Objections have been filed against Matthew F. Putorti’s petitions to appear on the Democratic primary ballot in June.
Jason Clark, a leader in the St. Lawrence County Democratic Party and a supporter of Matt Castelli, another Democratic candidate for Congress in NY-21, submitted a general objection to Putorti’s nominating petitions to the state Board of Elections Tuesday.
In New York, candidates who want to appear on the ballot need to circulate petitions from their local party’s voters. In the 21st Congressional District, candidates needed to turn in petitions with 1,250 valid signatures from voters who are registered and active within the district.
Despite his position with the St. Lawrence County party committee, Clark said he’s making these objections of his own accord, with a few individuals assisting him.
“There were some inconsistencies with some of the pages that were filed,” Clark said. “That warranted further investigation.”
Clark said he can’t provide more detail on what those inconsistencies are until he and his team finish their investigation. He has until Thursday to file those specific objections with the Board of Elections.
“The few of us that are kind of going through and scrubbing the signatures, we’re still sort of evaluating that,” he said.
Putorti, for his part, said he’s confidant his petitions are valid and will be accepted. He said he turned in more than double the required 1,250 signatures on his petitions.
“I am grateful to the thousands of people across the district who signed them,” he said in a statement. “I am, however, disappointed but unsurprised that a county party leader has issued this frivolous challenge. Clark and some of his fellow party bosses have long been trying to force me out of the race and deny voters the choice in selecting the best candidate to take on Elise Stefanik.”
Despite being the first mainstream Democratic candidate to announce his campaign for NY-21, and being the biggest fundraiser in the Democratic field until last quarter, Putorti is not the party’s preferred candidate. Castelli, a former CIA officer and counterterrorism official for the Obama and Trump administrations, has garnered the support of every county party in the district, either from the local party chair or the committee itself. He’s noticed a strong bump in fundraising as well, and has since outpaced Putorti in quarterly fundraising amounts.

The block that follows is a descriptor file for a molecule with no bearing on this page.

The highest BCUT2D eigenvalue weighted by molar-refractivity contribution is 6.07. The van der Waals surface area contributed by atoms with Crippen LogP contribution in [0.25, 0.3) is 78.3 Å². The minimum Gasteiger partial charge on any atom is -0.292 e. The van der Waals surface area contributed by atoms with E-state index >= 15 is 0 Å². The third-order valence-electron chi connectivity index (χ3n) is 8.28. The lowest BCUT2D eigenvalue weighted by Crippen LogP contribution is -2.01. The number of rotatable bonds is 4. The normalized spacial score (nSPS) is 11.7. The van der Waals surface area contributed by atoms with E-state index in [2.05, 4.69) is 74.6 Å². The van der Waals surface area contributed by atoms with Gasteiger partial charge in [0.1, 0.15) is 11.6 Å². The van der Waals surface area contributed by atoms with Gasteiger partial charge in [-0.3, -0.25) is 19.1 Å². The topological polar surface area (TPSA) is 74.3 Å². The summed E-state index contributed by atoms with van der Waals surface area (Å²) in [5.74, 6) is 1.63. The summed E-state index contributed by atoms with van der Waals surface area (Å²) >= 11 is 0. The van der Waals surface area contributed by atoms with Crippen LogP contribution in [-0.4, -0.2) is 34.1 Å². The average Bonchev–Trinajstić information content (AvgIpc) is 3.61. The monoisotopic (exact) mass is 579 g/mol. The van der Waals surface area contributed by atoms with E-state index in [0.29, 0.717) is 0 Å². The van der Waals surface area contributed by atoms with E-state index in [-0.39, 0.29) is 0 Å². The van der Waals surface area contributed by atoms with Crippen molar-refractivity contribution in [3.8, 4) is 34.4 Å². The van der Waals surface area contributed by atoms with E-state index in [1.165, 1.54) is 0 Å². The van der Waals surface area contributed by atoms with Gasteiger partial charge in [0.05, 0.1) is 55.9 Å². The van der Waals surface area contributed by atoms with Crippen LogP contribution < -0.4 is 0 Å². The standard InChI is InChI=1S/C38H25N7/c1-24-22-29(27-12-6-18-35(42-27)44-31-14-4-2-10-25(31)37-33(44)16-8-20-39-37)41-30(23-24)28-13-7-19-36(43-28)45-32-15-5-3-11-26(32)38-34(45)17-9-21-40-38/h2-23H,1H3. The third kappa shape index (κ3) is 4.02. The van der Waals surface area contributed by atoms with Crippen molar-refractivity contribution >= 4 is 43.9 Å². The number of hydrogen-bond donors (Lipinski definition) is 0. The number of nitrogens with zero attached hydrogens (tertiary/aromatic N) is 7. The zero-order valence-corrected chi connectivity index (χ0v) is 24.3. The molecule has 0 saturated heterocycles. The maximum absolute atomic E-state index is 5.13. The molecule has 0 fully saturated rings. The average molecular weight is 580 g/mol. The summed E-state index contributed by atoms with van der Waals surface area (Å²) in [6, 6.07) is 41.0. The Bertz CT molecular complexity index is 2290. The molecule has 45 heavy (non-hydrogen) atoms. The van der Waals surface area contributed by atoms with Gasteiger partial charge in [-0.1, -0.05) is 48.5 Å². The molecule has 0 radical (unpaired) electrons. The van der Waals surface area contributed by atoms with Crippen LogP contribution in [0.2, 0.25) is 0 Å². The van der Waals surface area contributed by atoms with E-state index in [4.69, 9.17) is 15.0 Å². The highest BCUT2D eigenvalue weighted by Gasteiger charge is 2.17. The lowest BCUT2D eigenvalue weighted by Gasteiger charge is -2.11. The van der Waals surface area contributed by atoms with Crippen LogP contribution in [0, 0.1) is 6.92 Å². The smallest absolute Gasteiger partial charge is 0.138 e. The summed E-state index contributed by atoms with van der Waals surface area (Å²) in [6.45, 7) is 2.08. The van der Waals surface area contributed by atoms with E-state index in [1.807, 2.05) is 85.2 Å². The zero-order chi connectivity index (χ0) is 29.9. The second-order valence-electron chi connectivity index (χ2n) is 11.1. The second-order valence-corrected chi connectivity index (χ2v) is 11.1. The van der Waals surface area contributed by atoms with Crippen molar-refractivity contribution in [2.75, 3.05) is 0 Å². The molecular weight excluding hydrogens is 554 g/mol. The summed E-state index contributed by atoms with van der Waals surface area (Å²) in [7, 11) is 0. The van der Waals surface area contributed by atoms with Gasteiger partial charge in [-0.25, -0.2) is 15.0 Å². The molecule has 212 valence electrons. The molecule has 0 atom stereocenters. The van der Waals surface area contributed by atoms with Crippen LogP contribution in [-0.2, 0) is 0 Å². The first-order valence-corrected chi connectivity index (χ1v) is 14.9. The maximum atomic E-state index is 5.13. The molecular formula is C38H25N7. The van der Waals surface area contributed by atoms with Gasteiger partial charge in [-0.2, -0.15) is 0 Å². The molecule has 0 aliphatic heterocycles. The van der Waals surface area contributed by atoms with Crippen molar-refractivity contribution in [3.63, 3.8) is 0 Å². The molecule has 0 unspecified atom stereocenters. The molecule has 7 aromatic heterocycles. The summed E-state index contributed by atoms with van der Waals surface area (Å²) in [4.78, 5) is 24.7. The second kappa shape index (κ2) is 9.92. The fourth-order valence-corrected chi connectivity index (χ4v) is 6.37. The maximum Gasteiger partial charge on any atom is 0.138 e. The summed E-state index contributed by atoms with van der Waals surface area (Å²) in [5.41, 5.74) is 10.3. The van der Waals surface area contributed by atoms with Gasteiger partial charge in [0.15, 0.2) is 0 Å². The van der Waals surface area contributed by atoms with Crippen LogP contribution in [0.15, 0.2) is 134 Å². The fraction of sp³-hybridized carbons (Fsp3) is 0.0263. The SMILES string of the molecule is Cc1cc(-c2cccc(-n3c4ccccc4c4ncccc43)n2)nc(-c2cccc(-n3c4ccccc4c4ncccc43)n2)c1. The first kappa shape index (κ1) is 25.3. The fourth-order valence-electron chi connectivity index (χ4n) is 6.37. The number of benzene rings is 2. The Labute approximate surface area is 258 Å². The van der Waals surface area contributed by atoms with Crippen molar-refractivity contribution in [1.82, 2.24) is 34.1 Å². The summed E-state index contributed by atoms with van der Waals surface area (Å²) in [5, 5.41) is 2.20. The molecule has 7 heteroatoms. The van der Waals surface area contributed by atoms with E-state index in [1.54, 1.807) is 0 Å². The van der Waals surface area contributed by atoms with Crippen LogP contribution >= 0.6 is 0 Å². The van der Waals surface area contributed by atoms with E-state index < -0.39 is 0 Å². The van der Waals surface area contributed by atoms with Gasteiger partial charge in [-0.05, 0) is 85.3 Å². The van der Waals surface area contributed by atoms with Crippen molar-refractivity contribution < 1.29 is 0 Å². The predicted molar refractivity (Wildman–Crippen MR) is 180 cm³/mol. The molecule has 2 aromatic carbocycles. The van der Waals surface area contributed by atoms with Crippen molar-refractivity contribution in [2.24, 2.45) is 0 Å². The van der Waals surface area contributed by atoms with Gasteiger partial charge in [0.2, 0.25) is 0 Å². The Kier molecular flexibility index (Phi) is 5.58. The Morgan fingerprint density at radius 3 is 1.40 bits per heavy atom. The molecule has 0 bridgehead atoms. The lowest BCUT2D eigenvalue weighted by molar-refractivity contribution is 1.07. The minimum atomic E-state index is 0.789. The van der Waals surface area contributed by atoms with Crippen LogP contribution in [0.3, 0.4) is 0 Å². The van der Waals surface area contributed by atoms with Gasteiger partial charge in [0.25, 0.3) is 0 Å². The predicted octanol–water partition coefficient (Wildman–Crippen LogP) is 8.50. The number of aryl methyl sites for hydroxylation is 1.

Putorti, an openly gay man, has alleged homophobia and sexism in the ranks of NY-21’s Democratic party, and has long accused the party of trying to stifle a primary election.
On Tuesday, Putorti called on Castelli to condemn Clark’s objections and call on him to withdraw them.
“To Matt Castelli, I’d just ask, ‘What are you so afraid of?’” he said.
Castelli’s campaign did not return a request for comment by press time.
Clark said he’s acting on his own, and while he said he has long believed that Castelli is the best chance the Democrats have at beating Congresswoman Elise M. Stefanik, his objection to Putorti’s petitions isn’t about that.
“If the petitions weren’t filed properly, or timely as dictated by law, that’s something to be concerned about,” he said. “If you’re talking about a potential candidate for a member of Congress, filing petitions is the basic block of the election.”
He said if Putorti’s petitions don’t satisfy all the legal requirements, that shows he’s not the right pick for Congress.
Clark said anything Putorti has to say about the objections can be directed to him directly, not to Castelli.
“If he has something to say to Jason Clark, he can say it to Jason Clark directly,” he said.
If Putorti’s petitions are invalidated, he will not appear on the June ballot and there will be no Democratic primary for the Congressional race in NY-21; Castelli will go on to the general election immediately against Congresswoman Stefanik.